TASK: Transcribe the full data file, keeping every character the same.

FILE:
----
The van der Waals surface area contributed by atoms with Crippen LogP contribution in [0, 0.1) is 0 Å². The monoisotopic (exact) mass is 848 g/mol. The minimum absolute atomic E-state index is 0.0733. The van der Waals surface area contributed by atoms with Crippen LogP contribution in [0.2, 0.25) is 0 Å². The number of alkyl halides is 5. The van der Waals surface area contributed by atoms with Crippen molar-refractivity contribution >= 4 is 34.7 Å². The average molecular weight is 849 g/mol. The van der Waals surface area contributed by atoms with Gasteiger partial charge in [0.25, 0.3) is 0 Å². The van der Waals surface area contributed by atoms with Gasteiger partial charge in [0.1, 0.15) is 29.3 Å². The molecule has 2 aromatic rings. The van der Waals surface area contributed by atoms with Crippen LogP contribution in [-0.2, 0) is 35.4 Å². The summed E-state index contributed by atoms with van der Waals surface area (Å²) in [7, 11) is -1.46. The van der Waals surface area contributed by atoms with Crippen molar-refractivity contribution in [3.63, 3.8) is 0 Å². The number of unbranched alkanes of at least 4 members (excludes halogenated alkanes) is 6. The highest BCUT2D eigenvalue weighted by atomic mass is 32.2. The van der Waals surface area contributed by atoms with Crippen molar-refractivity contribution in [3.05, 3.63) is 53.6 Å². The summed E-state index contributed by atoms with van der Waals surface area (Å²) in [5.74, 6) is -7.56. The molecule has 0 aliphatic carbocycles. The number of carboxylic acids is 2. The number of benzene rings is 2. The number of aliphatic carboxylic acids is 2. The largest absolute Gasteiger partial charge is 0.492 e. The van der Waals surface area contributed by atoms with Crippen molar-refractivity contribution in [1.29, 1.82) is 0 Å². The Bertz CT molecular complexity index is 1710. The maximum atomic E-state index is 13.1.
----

The van der Waals surface area contributed by atoms with Crippen LogP contribution in [0, 0.1) is 0 Å². The monoisotopic (exact) mass is 848 g/mol. The minimum absolute atomic E-state index is 0.0733. The van der Waals surface area contributed by atoms with Crippen LogP contribution in [0.2, 0.25) is 0 Å². The number of alkyl halides is 5. The van der Waals surface area contributed by atoms with Crippen molar-refractivity contribution >= 4 is 34.7 Å². The average molecular weight is 849 g/mol. The van der Waals surface area contributed by atoms with Gasteiger partial charge in [0.25, 0.3) is 0 Å². The van der Waals surface area contributed by atoms with Gasteiger partial charge in [0.1, 0.15) is 29.3 Å². The molecule has 2 aromatic rings. The van der Waals surface area contributed by atoms with Crippen LogP contribution in [-0.2, 0) is 35.4 Å². The summed E-state index contributed by atoms with van der Waals surface area (Å²) in [7, 11) is -1.46. The van der Waals surface area contributed by atoms with Crippen molar-refractivity contribution in [3.63, 3.8) is 0 Å². The number of unbranched alkanes of at least 4 members (excludes halogenated alkanes) is 6. The highest BCUT2D eigenvalue weighted by atomic mass is 32.2. The van der Waals surface area contributed by atoms with Crippen molar-refractivity contribution in [3.05, 3.63) is 53.6 Å². The summed E-state index contributed by atoms with van der Waals surface area (Å²) in [5.74, 6) is -7.56. The molecule has 0 aliphatic carbocycles. The number of carboxylic acids is 2. The number of benzene rings is 2. The number of aliphatic carboxylic acids is 2. The largest absolute Gasteiger partial charge is 0.492 e. The van der Waals surface area contributed by atoms with Crippen molar-refractivity contribution in [1.29, 1.82) is 0 Å². The Bertz CT molecular complexity index is 1710. The maximum atomic E-state index is 13.1.